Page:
2) Or you could use your wand to find your car keys.

3) Nervous people about to make a speech are often told to visually their audience dressed in their underwear. But what if the speaker is too shy to picture the audience so undressed. In this case, the best thing to do, the Good Samaritan thing to do, is to wave your crowd at the crowd and say, “Mumbo jumbo bumbo, let these people wear underwear only.” Poof, the audience will be in its undies. The speaker will gain courage from this and deliver a rip-roaring speech that brings the crowd to its feet and stirs it to action.

4) Since the speech is about recycling, everyone will soon be recycling. Land fills will no longer be needed. The land once set aside for landfills will now be used for farmland, new homes, and root-beer factories.

5) In fact, the audience from the speech will be filled with such fervor that it will make things just so they have more things to recycle.

6) This will be bad. Thank goodness for all those root-beer factories we built in tidbit 4). We will distribute its root beer to the teeming, frothing masses filled with recycling exuberance.

7) One sip of root beer, will calm the frenetic recycling masses. Serenity will be restored. A perfect balance between recycling and over recycling will be achieved. We will live in a new Paradise.

8) So, let these happenings be a cautionary tale to you. Use your magic wand wisely and be prepared for unforeseen consequences.

9) Well as much as you can be prepared for something that can’t be foreseen.

10) Indeed, the motto of the Boy Scouts is “Be Prepared” and they don’t even have magic wands.

11) Always buy new wands. You can never be sure how many spells are left in a used one.

12) After all, wouldn’t you be embarrassed if you tried to impress your dinner guests by summoning a tyrannosaurus rex and found you couldn’t wave it back into non-existence because you had no spells left on your wand.

13) Some of your guests would get eaten. Your surviving friends would leave your home in a huff and would most likely never speak to you again. Your dinner would be a disaster and your homeowner insurance rates would go up.

14) Of course you could have a two-ton bag of T-Rex ChowTM on hand in case this happens. But you’d only be kicking the can down the street. Eventually, the t-rex would just get hungry again. Yep, just stick to new wands or summoning only ice-cold mugs with your used magic stick, for goodness sake.

– Paul De Lancey, The Comic Chef

My cookbook, Following Good Food Around the World, with its 180 wonderful recipes, my newest novel, Do Lutheran Hunks Eat Mushrooms, a hilarious apocalyptic thriller, and all my other books, are available on amazon.com.

Categories: Uncategorized | Tags: , , , , , , , , , , , , , , , , , , , , , | Leave a comment

Hawaij, Spice Mix from Yemen

Yemeni Appetizer

HAWAIJ
(spice mix)

INGREDIENTSHawaij-

2 tablespoons black peppercorns
3/4 teaspoon whole cloves
1/2 teaspoon caraway seeds
1 teaspoon cardamom
2 teaspoons coriander
2 1/2 teaspoons cumin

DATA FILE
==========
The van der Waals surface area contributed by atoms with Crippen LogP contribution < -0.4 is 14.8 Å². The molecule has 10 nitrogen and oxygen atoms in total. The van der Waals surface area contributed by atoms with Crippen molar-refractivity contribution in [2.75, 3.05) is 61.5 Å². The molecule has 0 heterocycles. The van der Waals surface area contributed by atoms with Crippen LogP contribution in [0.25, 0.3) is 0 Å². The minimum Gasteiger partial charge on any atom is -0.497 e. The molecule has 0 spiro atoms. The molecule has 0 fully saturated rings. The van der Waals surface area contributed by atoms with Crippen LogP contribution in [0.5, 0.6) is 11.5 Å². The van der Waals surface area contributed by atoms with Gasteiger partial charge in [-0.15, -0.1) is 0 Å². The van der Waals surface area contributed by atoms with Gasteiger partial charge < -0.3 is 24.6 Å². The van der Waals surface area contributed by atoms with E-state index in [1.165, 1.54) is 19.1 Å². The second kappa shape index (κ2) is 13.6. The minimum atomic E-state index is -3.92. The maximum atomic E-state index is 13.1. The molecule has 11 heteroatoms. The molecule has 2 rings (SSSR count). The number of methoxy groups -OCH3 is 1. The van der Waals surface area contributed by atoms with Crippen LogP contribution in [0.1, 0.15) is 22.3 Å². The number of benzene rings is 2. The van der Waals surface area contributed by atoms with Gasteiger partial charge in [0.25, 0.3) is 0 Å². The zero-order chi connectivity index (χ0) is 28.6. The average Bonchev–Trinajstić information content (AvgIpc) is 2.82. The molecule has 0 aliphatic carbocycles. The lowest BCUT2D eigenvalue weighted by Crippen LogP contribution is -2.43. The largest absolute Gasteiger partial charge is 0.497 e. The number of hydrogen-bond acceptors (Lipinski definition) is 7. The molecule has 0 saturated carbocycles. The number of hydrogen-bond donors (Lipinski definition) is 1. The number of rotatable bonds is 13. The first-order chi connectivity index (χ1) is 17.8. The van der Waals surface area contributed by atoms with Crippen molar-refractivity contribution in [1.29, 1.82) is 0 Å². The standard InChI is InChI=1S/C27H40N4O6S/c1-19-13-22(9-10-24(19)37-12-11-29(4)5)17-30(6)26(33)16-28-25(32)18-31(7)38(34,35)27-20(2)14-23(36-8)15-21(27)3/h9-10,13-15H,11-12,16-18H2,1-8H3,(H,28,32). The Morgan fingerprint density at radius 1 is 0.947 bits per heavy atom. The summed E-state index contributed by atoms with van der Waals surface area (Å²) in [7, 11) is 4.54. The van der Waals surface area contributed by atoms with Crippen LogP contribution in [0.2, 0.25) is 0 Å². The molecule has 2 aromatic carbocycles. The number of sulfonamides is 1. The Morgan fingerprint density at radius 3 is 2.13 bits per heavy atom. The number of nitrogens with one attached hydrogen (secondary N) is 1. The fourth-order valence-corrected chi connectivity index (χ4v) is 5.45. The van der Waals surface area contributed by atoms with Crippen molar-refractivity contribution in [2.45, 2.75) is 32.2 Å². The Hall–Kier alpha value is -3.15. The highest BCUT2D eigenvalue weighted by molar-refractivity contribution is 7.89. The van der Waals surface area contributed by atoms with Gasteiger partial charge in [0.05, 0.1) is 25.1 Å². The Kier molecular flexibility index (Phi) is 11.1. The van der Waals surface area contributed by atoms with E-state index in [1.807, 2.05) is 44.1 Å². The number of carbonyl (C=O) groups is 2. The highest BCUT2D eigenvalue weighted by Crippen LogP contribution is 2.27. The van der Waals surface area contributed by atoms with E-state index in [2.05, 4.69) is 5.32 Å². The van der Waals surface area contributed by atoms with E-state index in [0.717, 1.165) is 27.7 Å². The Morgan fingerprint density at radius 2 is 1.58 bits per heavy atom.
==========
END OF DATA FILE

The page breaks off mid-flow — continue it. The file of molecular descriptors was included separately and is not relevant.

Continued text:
1 tablespoon turmeric

SPECIAL UTENSIL

spice grinder

PREPARATION

Grind peppercorns, cloves, and caraway seeds in spice grinder. Use fork to mix peppercorn, cloves, caraway, cardamom, coriander, cumin, and turmeric in small mixing bowl. Store mixture in airtight jar.

TIDBITS

1) According to Chaucer’s Canterbury Tales, cardamom is “the spice of Paradise.” It’s not clear how he knew that. Perhaps he had an Ouija board.

2) Since Ouija boards weren’t invented until the twentieth century, it’s clear Chaucer had a time machine. I would have read Canterbury Tales in High School with much more interest if I had known that.

3) According to some vague, unspecified, nebulous people, cardamom was the most popular spice in ancient Rome. Rome conquered Gaul. Gauls did not spice with cardamom. The frightening implication is clear.

4) Cardamom coffee is popular in the Arab world. The Arabs overran North Africa, the Fertile Crescent, the Spanish peninsula, Sicily, and Southern France in only 100 years. The conquering qualities of cardamom explains why it costs more than oil per ounce. Oil fuels countries’ economies, but cardamom is necessary for sheer national survival.

5) Cardamom is more popular in Sweden than any other spice. Sweden has never been conquered by a non-Nordic nation. Even nations with powerful armies respect countries with large cardamom stockpiles.

6) Cardamom is the world’s second most expensive spice. Only saffron cost more. I don’t even want to think what a global conflict over saffron would be like.

– Paul De Lancey, The Comic Chef

My cookbook, Following Good Food Around the World, with its 180 wonderful recipes, my newest novel, Do Lutheran Hunks Eat Mushrooms, a hilarious apocalyptic thriller, and all my other books, are available on amazon.com.

Categories: cuisine, food, history, humor, international, recipes | Tags: , , , , , , , , , , , , , , , , , , , , , , , , , , , , , , , , | Leave a comment

Create a free website or blog at WordPress.com.

%d bloggers like this: